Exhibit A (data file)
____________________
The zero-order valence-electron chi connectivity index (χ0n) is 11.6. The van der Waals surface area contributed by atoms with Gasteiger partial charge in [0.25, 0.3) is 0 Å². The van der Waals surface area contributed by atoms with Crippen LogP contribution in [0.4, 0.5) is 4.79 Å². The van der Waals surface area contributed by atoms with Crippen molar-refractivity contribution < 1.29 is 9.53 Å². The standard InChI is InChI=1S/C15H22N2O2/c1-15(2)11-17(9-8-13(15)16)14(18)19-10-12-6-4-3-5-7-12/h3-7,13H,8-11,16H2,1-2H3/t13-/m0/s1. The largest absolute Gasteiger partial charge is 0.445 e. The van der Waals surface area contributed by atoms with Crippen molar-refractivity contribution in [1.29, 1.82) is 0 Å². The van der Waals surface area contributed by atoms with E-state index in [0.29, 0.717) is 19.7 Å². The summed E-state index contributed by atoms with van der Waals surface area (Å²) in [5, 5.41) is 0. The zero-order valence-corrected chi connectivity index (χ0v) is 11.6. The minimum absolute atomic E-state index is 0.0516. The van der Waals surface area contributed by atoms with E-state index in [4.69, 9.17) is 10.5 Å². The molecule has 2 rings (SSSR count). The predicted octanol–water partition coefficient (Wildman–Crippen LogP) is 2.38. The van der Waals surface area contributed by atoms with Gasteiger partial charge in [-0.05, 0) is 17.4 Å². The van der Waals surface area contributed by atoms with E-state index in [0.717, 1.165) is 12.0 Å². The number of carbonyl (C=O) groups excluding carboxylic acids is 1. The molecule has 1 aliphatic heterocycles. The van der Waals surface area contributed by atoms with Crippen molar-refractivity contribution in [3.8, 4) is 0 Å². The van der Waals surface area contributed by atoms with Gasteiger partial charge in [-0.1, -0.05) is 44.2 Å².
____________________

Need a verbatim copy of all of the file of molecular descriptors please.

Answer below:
The zero-order valence-electron chi connectivity index (χ0n) is 11.6. The van der Waals surface area contributed by atoms with Gasteiger partial charge in [0.25, 0.3) is 0 Å². The van der Waals surface area contributed by atoms with Crippen LogP contribution in [0.4, 0.5) is 4.79 Å². The van der Waals surface area contributed by atoms with Crippen molar-refractivity contribution < 1.29 is 9.53 Å². The standard InChI is InChI=1S/C15H22N2O2/c1-15(2)11-17(9-8-13(15)16)14(18)19-10-12-6-4-3-5-7-12/h3-7,13H,8-11,16H2,1-2H3/t13-/m0/s1. The largest absolute Gasteiger partial charge is 0.445 e. The van der Waals surface area contributed by atoms with Crippen molar-refractivity contribution in [1.29, 1.82) is 0 Å². The van der Waals surface area contributed by atoms with E-state index in [0.29, 0.717) is 19.7 Å². The summed E-state index contributed by atoms with van der Waals surface area (Å²) in [5, 5.41) is 0. The zero-order valence-corrected chi connectivity index (χ0v) is 11.6. The minimum absolute atomic E-state index is 0.0516. The van der Waals surface area contributed by atoms with E-state index in [4.69, 9.17) is 10.5 Å². The molecule has 2 rings (SSSR count). The predicted octanol–water partition coefficient (Wildman–Crippen LogP) is 2.38. The van der Waals surface area contributed by atoms with Gasteiger partial charge in [-0.05, 0) is 17.4 Å². The van der Waals surface area contributed by atoms with E-state index in [0.717, 1.165) is 12.0 Å². The number of carbonyl (C=O) groups excluding carboxylic acids is 1. The molecule has 1 aliphatic heterocycles. The van der Waals surface area contributed by atoms with Crippen molar-refractivity contribution in [3.8, 4) is 0 Å². The van der Waals surface area contributed by atoms with Gasteiger partial charge in [-0.1, -0.05) is 44.2 Å².